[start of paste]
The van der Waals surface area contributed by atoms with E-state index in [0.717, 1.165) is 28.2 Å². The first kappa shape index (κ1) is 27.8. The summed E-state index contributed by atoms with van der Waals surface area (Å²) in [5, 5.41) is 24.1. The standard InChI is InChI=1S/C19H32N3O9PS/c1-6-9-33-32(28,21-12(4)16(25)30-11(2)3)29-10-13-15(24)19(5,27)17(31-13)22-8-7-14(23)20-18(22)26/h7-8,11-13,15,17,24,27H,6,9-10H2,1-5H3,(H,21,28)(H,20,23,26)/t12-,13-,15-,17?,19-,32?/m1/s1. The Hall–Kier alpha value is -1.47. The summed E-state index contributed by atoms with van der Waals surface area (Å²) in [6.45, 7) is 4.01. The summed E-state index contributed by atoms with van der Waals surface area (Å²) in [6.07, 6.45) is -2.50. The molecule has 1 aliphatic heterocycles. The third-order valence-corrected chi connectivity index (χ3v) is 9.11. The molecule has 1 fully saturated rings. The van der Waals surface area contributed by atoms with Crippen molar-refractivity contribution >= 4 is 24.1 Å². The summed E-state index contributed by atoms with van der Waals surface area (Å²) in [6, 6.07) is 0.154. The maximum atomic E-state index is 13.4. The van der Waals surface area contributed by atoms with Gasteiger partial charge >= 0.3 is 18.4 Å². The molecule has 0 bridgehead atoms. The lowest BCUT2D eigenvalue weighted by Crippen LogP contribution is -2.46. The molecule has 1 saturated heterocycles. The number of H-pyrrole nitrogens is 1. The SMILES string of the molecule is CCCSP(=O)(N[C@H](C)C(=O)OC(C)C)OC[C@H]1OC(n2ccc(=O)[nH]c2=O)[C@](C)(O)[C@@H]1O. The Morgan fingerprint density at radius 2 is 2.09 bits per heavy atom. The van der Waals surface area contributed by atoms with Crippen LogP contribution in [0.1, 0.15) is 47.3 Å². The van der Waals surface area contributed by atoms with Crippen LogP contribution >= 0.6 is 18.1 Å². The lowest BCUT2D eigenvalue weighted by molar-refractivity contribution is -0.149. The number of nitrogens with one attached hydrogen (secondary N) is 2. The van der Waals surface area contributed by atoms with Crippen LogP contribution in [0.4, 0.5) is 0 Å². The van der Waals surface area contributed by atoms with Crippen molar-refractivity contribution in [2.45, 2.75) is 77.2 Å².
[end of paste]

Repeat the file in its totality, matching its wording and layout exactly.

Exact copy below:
The van der Waals surface area contributed by atoms with E-state index in [0.717, 1.165) is 28.2 Å². The first kappa shape index (κ1) is 27.8. The summed E-state index contributed by atoms with van der Waals surface area (Å²) in [5, 5.41) is 24.1. The standard InChI is InChI=1S/C19H32N3O9PS/c1-6-9-33-32(28,21-12(4)16(25)30-11(2)3)29-10-13-15(24)19(5,27)17(31-13)22-8-7-14(23)20-18(22)26/h7-8,11-13,15,17,24,27H,6,9-10H2,1-5H3,(H,21,28)(H,20,23,26)/t12-,13-,15-,17?,19-,32?/m1/s1. The Hall–Kier alpha value is -1.47. The summed E-state index contributed by atoms with van der Waals surface area (Å²) in [6.45, 7) is 4.01. The summed E-state index contributed by atoms with van der Waals surface area (Å²) in [6.07, 6.45) is -2.50. The molecule has 1 aliphatic heterocycles. The third-order valence-corrected chi connectivity index (χ3v) is 9.11. The molecule has 1 fully saturated rings. The van der Waals surface area contributed by atoms with Crippen molar-refractivity contribution >= 4 is 24.1 Å². The summed E-state index contributed by atoms with van der Waals surface area (Å²) in [6, 6.07) is 0.154. The maximum atomic E-state index is 13.4. The van der Waals surface area contributed by atoms with Gasteiger partial charge >= 0.3 is 18.4 Å². The molecule has 0 bridgehead atoms. The lowest BCUT2D eigenvalue weighted by Crippen LogP contribution is -2.46. The molecule has 1 saturated heterocycles. The number of H-pyrrole nitrogens is 1. The SMILES string of the molecule is CCCSP(=O)(N[C@H](C)C(=O)OC(C)C)OC[C@H]1OC(n2ccc(=O)[nH]c2=O)[C@](C)(O)[C@@H]1O. The Morgan fingerprint density at radius 2 is 2.09 bits per heavy atom. The van der Waals surface area contributed by atoms with Crippen LogP contribution in [0.1, 0.15) is 47.3 Å². The van der Waals surface area contributed by atoms with Crippen LogP contribution >= 0.6 is 18.1 Å². The lowest BCUT2D eigenvalue weighted by molar-refractivity contribution is -0.149. The number of nitrogens with one attached hydrogen (secondary N) is 2. The van der Waals surface area contributed by atoms with Crippen LogP contribution in [0.4, 0.5) is 0 Å². The van der Waals surface area contributed by atoms with Crippen molar-refractivity contribution in [2.45, 2.75) is 77.2 Å².